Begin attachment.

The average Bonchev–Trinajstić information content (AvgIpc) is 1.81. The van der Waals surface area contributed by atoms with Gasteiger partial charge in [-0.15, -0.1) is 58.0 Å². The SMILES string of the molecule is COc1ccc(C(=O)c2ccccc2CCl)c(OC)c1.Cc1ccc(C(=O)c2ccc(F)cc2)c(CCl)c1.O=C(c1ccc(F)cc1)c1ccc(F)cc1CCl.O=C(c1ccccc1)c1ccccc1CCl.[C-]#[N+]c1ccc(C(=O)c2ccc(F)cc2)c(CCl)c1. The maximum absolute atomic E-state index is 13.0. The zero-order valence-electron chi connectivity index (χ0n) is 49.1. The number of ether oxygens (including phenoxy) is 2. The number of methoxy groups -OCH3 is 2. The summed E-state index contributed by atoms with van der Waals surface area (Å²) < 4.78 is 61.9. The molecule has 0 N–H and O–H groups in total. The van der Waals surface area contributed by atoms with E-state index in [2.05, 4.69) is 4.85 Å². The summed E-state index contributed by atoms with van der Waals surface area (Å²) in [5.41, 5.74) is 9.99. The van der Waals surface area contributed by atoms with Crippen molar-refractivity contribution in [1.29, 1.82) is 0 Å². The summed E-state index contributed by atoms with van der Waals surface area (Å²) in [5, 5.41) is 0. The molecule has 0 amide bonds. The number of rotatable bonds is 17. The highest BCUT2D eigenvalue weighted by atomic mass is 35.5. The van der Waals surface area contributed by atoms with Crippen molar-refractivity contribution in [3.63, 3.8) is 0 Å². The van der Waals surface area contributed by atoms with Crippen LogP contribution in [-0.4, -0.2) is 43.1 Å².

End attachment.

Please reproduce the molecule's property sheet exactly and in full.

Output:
The average Bonchev–Trinajstić information content (AvgIpc) is 1.81. The van der Waals surface area contributed by atoms with Gasteiger partial charge in [-0.15, -0.1) is 58.0 Å². The SMILES string of the molecule is COc1ccc(C(=O)c2ccccc2CCl)c(OC)c1.Cc1ccc(C(=O)c2ccc(F)cc2)c(CCl)c1.O=C(c1ccc(F)cc1)c1ccc(F)cc1CCl.O=C(c1ccccc1)c1ccccc1CCl.[C-]#[N+]c1ccc(C(=O)c2ccc(F)cc2)c(CCl)c1. The maximum absolute atomic E-state index is 13.0. The zero-order valence-electron chi connectivity index (χ0n) is 49.1. The number of ether oxygens (including phenoxy) is 2. The number of methoxy groups -OCH3 is 2. The summed E-state index contributed by atoms with van der Waals surface area (Å²) < 4.78 is 61.9. The molecule has 0 N–H and O–H groups in total. The van der Waals surface area contributed by atoms with E-state index in [2.05, 4.69) is 4.85 Å². The summed E-state index contributed by atoms with van der Waals surface area (Å²) in [5.41, 5.74) is 9.99. The van der Waals surface area contributed by atoms with Crippen molar-refractivity contribution in [1.29, 1.82) is 0 Å². The summed E-state index contributed by atoms with van der Waals surface area (Å²) in [5, 5.41) is 0. The molecule has 0 amide bonds. The number of rotatable bonds is 17. The highest BCUT2D eigenvalue weighted by atomic mass is 35.5. The van der Waals surface area contributed by atoms with Crippen molar-refractivity contribution in [3.63, 3.8) is 0 Å². The van der Waals surface area contributed by atoms with Crippen LogP contribution in [-0.4, -0.2) is 43.1 Å².